Whale Song

The oceans evaporate

—and mingle with the air, sky being lung to water. Days of thirst, nights of deluge, mountains of liquid, mist like evacuating angels. Wisdom stands somehow mute while we change the dressing on a festering misconception, and the atmosphere convulses in another round of violent coughing. During the storm, shutters slap in a heaving, belligerent wind, the effect somewhat muted by the plaster walls of our carpeted room.

There is a flexibility

—to the way the minutes pass and the storm outside has lifted the building from its basement. Foundation bricks peel off in jagged wordless paragraphs. Lightening reveals dark forms in the clouds through the rattling panes of window glass. They look like dinosaurs, like great dirigibles hanging in the sky, tethered by giant tubes, wires, bundled and twisted, disappearing into the tumult of vapor and thunder below.

We will settle

—for nothing less than the full account. Our shack must land on the wicked witch. Appease the gods, pay off the sorcerers. What have we forgotten? Have the Enterprise beam those whales back up. The sea is not ready for them. Our abridgment comes at high tide, as the water crests that city on a hill. Now convenience stands on its head. How inconvenient.

Swimming to Campeche

I know the air
well enough to bathe with it
feed the fires with it
live with it in me, we in it
delighting airfoils, it rushes
suddenly from pressurized places
into unobstructed sunshine, I’m

swimming to Campeche in
adopted waters of the new rivers*
flowing, oxidizing the ferric mischief with
its snail-flame, interest earning rust
scuttled man-touch, the landfill drifts
on the pant-legs of the gulf
the biosphere perspires, and we

build our cities within the folds
of its soiled laundry, the daytime
programming of geology’s TV
all the while, without
really meaning to
breathing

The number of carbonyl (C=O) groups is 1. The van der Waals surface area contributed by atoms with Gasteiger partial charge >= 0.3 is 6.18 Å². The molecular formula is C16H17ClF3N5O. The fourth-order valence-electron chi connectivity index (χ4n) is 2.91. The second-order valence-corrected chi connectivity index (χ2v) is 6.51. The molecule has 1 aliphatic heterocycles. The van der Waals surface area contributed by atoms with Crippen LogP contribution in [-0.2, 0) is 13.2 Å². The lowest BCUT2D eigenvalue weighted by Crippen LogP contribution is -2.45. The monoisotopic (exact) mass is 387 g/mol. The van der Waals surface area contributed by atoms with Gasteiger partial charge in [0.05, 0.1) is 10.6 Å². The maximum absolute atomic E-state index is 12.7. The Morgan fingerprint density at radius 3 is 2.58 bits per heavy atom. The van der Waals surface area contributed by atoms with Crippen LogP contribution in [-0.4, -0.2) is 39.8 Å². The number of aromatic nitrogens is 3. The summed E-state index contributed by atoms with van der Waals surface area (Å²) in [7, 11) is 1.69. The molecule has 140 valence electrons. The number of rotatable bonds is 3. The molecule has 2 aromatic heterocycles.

* Geologically speaking, all rivers are young. See: John McPhee, Rising from the Plains.

Merrily, Merrily

a scattered bit of happiness
little folded-paper boats
origami motes in aimless breezes
on ocean rooftops, float

the water surface tension, holds
above the deep, a membrane coat
supports in careless-seeming splendor
little folded-paper boats

Interdependence

arctic telegram
cold feet under warm blankets
raindrop pings window

from tributaries
oceans receiving rivers
snow drift in sunlight

afternoon thermals
heavier than air on wing
the sky believing

sanderlings darting
exhausted wave collapses
on sleepless shoreline

the water’s language
a library of cloud forms
notes on sea napkins

interdependence
words in light of other words
this buoyed upon that


(Everyone writes Haiku about the weather, but nobody does anything about it.)

Lake After Lake

a lake is just a lake
lakeness is the burden
you carry from lake to lake

(man with a floppy hat
covered in fishing lures
—what will he do next?)

so when you see a lake
you don’t really see a lake
you see lakeness and then say “lake”

(launch the row boat
see the lily pads hoola dance
in its wake)

lakes are empty of lakeness
they’re not even really lakes
they’re just “that”

(a child points and says “that”
it could be anything
—a bullfrog maybe?)

Queen Eleven

we breathe, peer from open eyes
unconsciously adding one to the census
while somewhere, another subtracts
catching interests, dodging worries

but nothing stands still

like pond water at seven
after dawn, or the queen of night
winding down to a calm
motionless sheer curtain

saying eleven, so christened
by noisy, jealous clockworks
in silent hallways

Texanah

in the North where
the beauty wears magnificent trees
and glacial rock sculptures
they still have to borrow sky
from Texas, Texas is nine parts sky
and blanketing above, that
cloud-boil, above the cities too
where the deer trails are paved
is not a place, not kept, not held, no vault
an Olympic tangle of mind and air
roads chalkline straight
tide pools French-curve shallow
horizon a dazzling shaft of lightsaber
and skylight so thick
you could build a house on it
and think about retiring